Fast-paced & Dynamic

There are several ways in which eLearning differs greatly from teaching in a classroom. Some of these differences are an advantage, but others pose problems that need to be considered when developing an eLearning course. One of the biggest problems is keeping the students interested, and another is motivating them to participate.

Many who decide to take an eLearning course do it because, with eLearning, they can study at their own pace and when they have the time for it. This means they can learn even when they don’t have long periods of time available. Therefore, they want the content to be delivered quickly and in an engaging and informative way. Hence the importance of fast-paced and dynamic learning.
What do we mean by this? Continue reading to find out the details.

Fast-paced eLearning

By fast-paced eLearning, we mean you need to get to the point quickly and in an informative manner. Regardless of the subject, in an eLearning environment, it is important to cut to the chase. Divide the sessions into short and informative segments that are easily digestible and can hold the learners’ attention.
An eLearning participant often wants a session or a course that they can fit into their daily schedule when they have a few minutes to spare. That is why you might want to divide an hour-long content into four or five short segments. Just make sure that participants have an opportunity to learn an important chunk of content by the end of each segment. By giving them the information they want and need quickly, you are giving them a reason to continue to the next segment. The advantage of a short course is that they can also easily repeat it if necessary, without investing a lot of their time.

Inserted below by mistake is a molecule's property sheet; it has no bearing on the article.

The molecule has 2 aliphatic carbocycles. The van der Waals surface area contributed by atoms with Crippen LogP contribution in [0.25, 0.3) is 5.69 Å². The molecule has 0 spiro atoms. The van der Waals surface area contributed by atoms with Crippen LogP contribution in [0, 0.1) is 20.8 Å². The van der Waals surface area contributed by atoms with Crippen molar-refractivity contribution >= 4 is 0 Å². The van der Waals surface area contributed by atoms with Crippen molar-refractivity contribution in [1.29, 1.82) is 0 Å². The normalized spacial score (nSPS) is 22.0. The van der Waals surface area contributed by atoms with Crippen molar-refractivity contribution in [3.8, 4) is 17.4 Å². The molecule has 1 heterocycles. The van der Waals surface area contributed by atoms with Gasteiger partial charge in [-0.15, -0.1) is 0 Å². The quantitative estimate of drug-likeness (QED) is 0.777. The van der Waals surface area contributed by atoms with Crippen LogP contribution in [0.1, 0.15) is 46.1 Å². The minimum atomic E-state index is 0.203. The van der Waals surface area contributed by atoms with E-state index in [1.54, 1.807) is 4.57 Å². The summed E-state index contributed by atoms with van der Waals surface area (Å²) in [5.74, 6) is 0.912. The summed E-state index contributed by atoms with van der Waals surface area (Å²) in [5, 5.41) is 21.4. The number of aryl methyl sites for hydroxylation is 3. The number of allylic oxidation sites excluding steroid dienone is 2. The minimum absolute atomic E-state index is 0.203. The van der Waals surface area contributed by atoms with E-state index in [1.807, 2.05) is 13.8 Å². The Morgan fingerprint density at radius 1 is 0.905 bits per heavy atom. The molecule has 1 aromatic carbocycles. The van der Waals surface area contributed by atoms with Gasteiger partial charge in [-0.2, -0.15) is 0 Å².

Dynamic eLearning

A dynamic approach is just as important in eLearning as in any form of education. For example, let’s say you’re teaching Shakespeare. You could simply present all the important facts and works to your students and talk for the entire lecture while the students are listening. Many instructors do this in the classroom environment, and it is an example of very static learning that reduces learners’ engagement.
A dynamic approach would be to include a video, or other forms of media, introduce a challenge that learners need to solve, or add different game-based elements to your lecture, such as competitive quizzes. This is dynamic, engaging, and it requires more involvement from the students than simply listening does.

Dynamic eLearning is all about interaction and involvement. It’s aimed at giving learners the motivation and enthusiasm for acquiring knowledge.